- The Washington Times - Monday, January 29, 2007

The D.C. Board of Education yesterday approved an alternative plan to Mayor Adrian M. Fenty’s proposed takeover of the District’s struggling public school system, setting the stage for a possible legislative battle over who will lead the city’s school reform effort.

“The community really needs to have competing bills so that it can take a look and determine at the end of the day where it wants to support,” school board President Robert C. Bobb said. “All we’re doing is trying to inform that decision.”

Six members of the current school board — a hybrid of elected and appointed members — approved a resolution to submit its alternative legislation to the D.C. Council during an emergency meeting held at McKinley Tech High School in Northeast.

Board members said they hope council members will schedule hearings to publicly review the measure, as they have for Mr. Fenty’s proposal.

“It’s going to be the will of the citizens at the end of the day,” said William Lockridge, the school board’s Ward 7 and 8 representative.

The board’s nearly 30-page proposal would create an 18-month “student achievement emergency” and establish academic benchmarks that the board must meet by the end of that period.

It includes measures to increase the school system’s capacity for special education students, streamline the school budget process and give officials greater procurement powers to speed up facility repairs.

Mr. Bobb said the legislation contains changes intended to improve student achievement and result in 10 percent more students in specific grades testing as proficient or above at the end of the 18-month period.

He criticized Mr. Fenty’s proposal for focusing too much on who will run the school system instead of outlining concrete outcomes in the classroom.

“The mayor has proposed legislation that we believe will only add more bureaucracy to an already cumbersome process,” said Mr. Bobb, who met with Mr. Fenty yesterday morning to brief the mayor on the bill.

In a statement, Mr. Fenty said he plans to “move forward” with his legislation despite the board’s submission.

“If we are going to fix our school system, we need streamlined accountability,” he said. “In order to effectuate measurable change, the mayor of the District of Columbia must be held directly accountable for our public schools.”

The two proposals contain some similarities. Mr. Fenty’s plan would create a Department of Education headed by a deputy mayor responsible for oversight of the school system.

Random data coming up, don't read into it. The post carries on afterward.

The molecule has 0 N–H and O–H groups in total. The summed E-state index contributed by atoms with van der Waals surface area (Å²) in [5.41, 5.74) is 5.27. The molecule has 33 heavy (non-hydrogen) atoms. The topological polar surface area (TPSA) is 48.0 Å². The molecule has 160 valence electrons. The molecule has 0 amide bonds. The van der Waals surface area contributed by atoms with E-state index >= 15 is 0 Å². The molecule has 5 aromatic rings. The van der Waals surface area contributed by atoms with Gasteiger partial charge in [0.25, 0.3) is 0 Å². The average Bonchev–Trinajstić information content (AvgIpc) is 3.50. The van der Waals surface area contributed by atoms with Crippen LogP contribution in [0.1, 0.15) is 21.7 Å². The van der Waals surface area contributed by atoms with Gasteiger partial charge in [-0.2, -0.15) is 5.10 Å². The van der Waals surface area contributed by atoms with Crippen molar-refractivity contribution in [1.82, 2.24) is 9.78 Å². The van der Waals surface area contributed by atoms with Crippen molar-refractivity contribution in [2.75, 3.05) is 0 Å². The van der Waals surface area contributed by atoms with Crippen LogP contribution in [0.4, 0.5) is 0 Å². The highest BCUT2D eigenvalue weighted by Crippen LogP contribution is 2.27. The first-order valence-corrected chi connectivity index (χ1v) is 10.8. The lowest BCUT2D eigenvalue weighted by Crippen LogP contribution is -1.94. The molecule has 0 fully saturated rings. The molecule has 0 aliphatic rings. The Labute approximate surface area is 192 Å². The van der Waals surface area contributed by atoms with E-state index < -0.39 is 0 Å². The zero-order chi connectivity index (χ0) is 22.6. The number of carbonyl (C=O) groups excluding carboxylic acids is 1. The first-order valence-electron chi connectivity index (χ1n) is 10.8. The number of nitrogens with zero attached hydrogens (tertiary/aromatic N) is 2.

The board’s proposal also would create a State Department of Education headed by a deputy mayor, but the new agency only would be responsible for handling state education functions such as establishing school readiness guidelines and authorizing charter schools. Local authority would be retained by the school board.

The board’s proposal also would create a facilities oversight commission in charge of school modernization and would give the D.C. Council input in the school budget process.

However, the council would not be given line-item veto power, as it would in Mr. Fenty’s proposal. Mr. Bobb said the plan also would not require a change to the District’s Home Rule Charter.

Schools Superintendent Clifford B. Janey appeared with the board at yesterday’s meeting and stopped short of attacking Mr. Fenty’s plan, which would greatly reduce the school board’s overall role.

But he said the board’s proposal mirrors many of the goals he has set for the school system.

“This board has made a statement about being in the mix of accountability,” Mr. Janey said. “At the heart of what is in this plan is” a focus on student achievement.

No council members were at the meeting, a stark contrast to earlier this month when nine of them appeared at Mr. Fenty’s press conference where he made public his proposal.

Some members did have aides at the meeting to take notes.

Jack Evans, Ward 2 Democrat, said some of the board’s ideas are laudable, but they did not address what he sees as the ultimate issue.

“It leaves the same structure in place that’s always been in place,” he said. “To me, that’s the problem that we have.”

The council is slated to hold its second public hearing on Mr. Fenty’s proposal today, and Mr. Bobb is scheduled to testify.

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